The BBC is reporting that a draft paper of the UK government’s review of gambling laws has been completed, and that betting companies will be banned from sponsoring Premier League clubs – potentially as soon as the 2022/23 season.
That could mean that as many as nine top-flight teams, including West Ham, Newcastle United and Crystal Palace, will have to tear up their existing sponsorship deals. However, delays to the publication of the government’s white paper could mean that the ban is implemented for the 2022/23 campaign instead.
However, the BBC’s report suggests that the new rules won’t apply to other English Football League teams.
There are two likely reasons for that – fewer eyes are on the lower echelons of the EFL pyramid, which mitigates some of the potential harm of exposing youngsters to gambling ads, and those clubs in the second, third and fourth tiers of English football need to have such commercial options available in order for them to remain financially stable.
Gambling sponsorships have already been banned in other leading competitions around the continent, including in Spain’s La Liga and the Italian Serie A, so the new curbs would bring the Premier League in line with their contemporaries in Europe.
A representative from the Department for Digital, Culture, Media and Sport (DCMS) told the media firm that their white paper of gambling reforms – which could include affordability checks on punters – will be published ‘in the coming weeks’.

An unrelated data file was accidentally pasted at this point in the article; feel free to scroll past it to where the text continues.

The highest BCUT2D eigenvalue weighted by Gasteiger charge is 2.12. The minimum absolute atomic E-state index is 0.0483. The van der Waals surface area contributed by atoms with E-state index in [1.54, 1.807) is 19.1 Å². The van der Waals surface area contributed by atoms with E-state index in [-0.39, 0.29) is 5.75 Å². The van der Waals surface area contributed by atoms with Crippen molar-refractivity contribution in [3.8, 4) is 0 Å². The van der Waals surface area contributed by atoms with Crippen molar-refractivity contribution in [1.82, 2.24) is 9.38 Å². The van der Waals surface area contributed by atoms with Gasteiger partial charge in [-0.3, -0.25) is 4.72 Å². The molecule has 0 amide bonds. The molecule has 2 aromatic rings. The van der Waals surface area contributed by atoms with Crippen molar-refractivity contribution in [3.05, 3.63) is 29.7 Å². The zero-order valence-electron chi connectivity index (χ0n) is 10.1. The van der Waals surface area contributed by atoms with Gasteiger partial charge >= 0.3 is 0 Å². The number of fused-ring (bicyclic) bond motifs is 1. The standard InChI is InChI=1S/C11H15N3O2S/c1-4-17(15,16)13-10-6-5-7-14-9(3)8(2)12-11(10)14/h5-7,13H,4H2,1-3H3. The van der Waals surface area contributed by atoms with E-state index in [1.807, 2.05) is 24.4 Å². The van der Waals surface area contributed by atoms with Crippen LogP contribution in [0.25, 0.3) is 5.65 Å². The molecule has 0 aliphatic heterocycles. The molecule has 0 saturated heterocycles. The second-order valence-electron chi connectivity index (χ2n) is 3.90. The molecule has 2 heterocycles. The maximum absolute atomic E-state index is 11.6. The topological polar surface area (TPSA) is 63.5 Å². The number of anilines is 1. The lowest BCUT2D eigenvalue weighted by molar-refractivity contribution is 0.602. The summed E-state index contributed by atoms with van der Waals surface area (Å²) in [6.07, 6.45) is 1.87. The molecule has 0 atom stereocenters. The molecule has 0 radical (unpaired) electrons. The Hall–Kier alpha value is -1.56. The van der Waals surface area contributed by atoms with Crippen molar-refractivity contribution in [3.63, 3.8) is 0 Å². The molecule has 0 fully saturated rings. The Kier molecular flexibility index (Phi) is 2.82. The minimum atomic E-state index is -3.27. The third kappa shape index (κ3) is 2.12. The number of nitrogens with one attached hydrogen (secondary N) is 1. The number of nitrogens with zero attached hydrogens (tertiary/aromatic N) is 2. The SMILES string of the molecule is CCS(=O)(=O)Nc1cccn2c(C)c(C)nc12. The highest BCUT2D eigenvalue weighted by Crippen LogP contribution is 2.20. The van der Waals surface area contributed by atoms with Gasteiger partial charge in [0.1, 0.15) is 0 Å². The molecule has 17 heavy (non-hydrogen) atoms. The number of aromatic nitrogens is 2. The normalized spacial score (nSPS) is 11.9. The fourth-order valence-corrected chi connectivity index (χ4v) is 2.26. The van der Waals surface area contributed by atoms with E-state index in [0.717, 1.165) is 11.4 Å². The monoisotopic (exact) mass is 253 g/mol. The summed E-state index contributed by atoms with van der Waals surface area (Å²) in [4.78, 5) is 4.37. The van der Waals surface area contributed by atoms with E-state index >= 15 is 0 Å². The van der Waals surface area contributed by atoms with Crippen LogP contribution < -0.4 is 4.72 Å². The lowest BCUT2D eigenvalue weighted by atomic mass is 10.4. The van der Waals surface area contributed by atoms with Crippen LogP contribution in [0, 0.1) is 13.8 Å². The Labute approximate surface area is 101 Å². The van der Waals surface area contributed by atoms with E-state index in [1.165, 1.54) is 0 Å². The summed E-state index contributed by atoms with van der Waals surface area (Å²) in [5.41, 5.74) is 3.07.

Other bombshells in the report, which have been revealed in The Times, suggest that stakes for some online casino games could be limited to between £2 and £5 – unless players prove they can afford to lose more.
There have been moves from within football to introduce a voluntary ban on similar shirt sponsorships in recent weeks, with EFL sides leading the way.
Back in April, 20 clubs from outside the Premier League – including Championship outfit Luton Town, third tier Bolton Wanderers and League Two champions Forest Green and – signed a letter calling for a complete ban on all forms of gambling sponsorships.
“As owners, directors, and executives responsible for our clubs, we have witnessed the harmful growth of gambling sponsorship and advertising in football, including the negative impact on our fans,” the open letter reveals.
“A ban on gambling logos on shirts would be a significant acceptance of the harm caused, but we would encourage you to include all gambling advertising in stadiums and competition sponsorship so every young fan can go to any football match – home and away – free of inducements to gamble.”
For lower league clubs, a wholesale ban on partnering with betting firms could have a seismic effect on their finances, with the Peers for Gambling Reform cross-party group suggesting such reforms could see some teams lose 2.5% of their annual income overnight.
And the Betting and Gaming Council’s (BGC) Michael Dugher pointed out the importance of the betting industry in financing UK sport.
“According to a report by EY commissioned by the BGC, the English Football League received £40 million, horseracing received £350 million, and snooker, darts and rugby league received more than £12.5 million.”